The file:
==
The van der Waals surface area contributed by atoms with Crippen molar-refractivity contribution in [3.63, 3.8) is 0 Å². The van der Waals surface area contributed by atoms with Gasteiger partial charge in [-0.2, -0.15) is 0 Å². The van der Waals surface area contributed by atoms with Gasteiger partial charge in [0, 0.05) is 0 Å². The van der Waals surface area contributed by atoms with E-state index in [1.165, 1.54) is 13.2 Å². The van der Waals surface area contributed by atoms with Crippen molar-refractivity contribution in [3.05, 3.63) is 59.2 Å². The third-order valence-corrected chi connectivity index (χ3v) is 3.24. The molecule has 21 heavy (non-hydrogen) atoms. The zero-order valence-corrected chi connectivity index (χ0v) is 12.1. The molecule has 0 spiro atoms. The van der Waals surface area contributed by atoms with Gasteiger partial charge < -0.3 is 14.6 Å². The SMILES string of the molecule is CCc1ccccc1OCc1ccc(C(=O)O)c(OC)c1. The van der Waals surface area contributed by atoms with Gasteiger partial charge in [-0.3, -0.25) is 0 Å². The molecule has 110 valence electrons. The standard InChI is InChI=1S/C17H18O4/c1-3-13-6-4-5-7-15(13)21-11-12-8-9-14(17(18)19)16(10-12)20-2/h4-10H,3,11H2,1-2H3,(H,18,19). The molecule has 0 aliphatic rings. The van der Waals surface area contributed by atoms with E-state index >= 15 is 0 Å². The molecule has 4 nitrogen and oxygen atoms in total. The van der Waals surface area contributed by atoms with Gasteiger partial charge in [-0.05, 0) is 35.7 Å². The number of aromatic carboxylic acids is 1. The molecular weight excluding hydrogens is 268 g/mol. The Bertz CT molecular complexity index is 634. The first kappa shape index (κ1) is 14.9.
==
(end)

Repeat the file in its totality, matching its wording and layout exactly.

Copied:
The van der Waals surface area contributed by atoms with Crippen molar-refractivity contribution in [3.63, 3.8) is 0 Å². The van der Waals surface area contributed by atoms with Gasteiger partial charge in [-0.2, -0.15) is 0 Å². The van der Waals surface area contributed by atoms with Gasteiger partial charge in [0, 0.05) is 0 Å². The van der Waals surface area contributed by atoms with E-state index in [1.165, 1.54) is 13.2 Å². The van der Waals surface area contributed by atoms with Crippen molar-refractivity contribution in [3.05, 3.63) is 59.2 Å². The third-order valence-corrected chi connectivity index (χ3v) is 3.24. The molecule has 21 heavy (non-hydrogen) atoms. The zero-order valence-corrected chi connectivity index (χ0v) is 12.1. The molecule has 0 spiro atoms. The van der Waals surface area contributed by atoms with Gasteiger partial charge < -0.3 is 14.6 Å². The SMILES string of the molecule is CCc1ccccc1OCc1ccc(C(=O)O)c(OC)c1. The van der Waals surface area contributed by atoms with Gasteiger partial charge in [-0.3, -0.25) is 0 Å². The molecule has 110 valence electrons. The standard InChI is InChI=1S/C17H18O4/c1-3-13-6-4-5-7-15(13)21-11-12-8-9-14(17(18)19)16(10-12)20-2/h4-10H,3,11H2,1-2H3,(H,18,19). The molecule has 0 aliphatic rings. The van der Waals surface area contributed by atoms with E-state index >= 15 is 0 Å². The molecule has 4 nitrogen and oxygen atoms in total. The van der Waals surface area contributed by atoms with Gasteiger partial charge in [-0.05, 0) is 35.7 Å². The number of aromatic carboxylic acids is 1. The molecular weight excluding hydrogens is 268 g/mol. The Bertz CT molecular complexity index is 634. The first kappa shape index (κ1) is 14.9.